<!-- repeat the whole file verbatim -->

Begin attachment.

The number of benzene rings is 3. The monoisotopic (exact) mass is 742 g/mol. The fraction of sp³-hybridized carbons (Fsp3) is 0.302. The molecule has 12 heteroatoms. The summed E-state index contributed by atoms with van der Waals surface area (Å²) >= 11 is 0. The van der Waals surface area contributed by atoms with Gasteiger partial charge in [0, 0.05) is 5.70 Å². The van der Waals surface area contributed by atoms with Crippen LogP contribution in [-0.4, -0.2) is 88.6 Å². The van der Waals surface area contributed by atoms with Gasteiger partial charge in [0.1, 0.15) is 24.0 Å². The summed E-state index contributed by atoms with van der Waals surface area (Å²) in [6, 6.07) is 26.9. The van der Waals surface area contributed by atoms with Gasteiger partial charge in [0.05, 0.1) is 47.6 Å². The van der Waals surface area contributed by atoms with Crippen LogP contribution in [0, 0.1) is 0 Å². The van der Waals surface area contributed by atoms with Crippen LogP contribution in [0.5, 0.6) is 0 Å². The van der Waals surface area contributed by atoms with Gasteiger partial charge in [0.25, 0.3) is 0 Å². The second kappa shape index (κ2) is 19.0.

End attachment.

The number of benzene rings is 3. The monoisotopic (exact) mass is 742 g/mol. The fraction of sp³-hybridized carbons (Fsp3) is 0.302. The molecule has 12 heteroatoms. The summed E-state index contributed by atoms with van der Waals surface area (Å²) >= 11 is 0. The van der Waals surface area contributed by atoms with Gasteiger partial charge in [0, 0.05) is 5.70 Å². The van der Waals surface area contributed by atoms with Crippen LogP contribution in [-0.4, -0.2) is 88.6 Å². The van der Waals surface area contributed by atoms with Gasteiger partial charge in [0.1, 0.15) is 24.0 Å². The summed E-state index contributed by atoms with van der Waals surface area (Å²) in [6, 6.07) is 26.9. The van der Waals surface area contributed by atoms with Gasteiger partial charge in [0.05, 0.1) is 47.6 Å². The van der Waals surface area contributed by atoms with Crippen LogP contribution in [0, 0.1) is 0 Å². The van der Waals surface area contributed by atoms with Crippen LogP contribution in [0.5, 0.6) is 0 Å². The van der Waals surface area contributed by atoms with Gasteiger partial charge in [0.25, 0.3) is 0 Å². The second kappa shape index (κ2) is 19.0.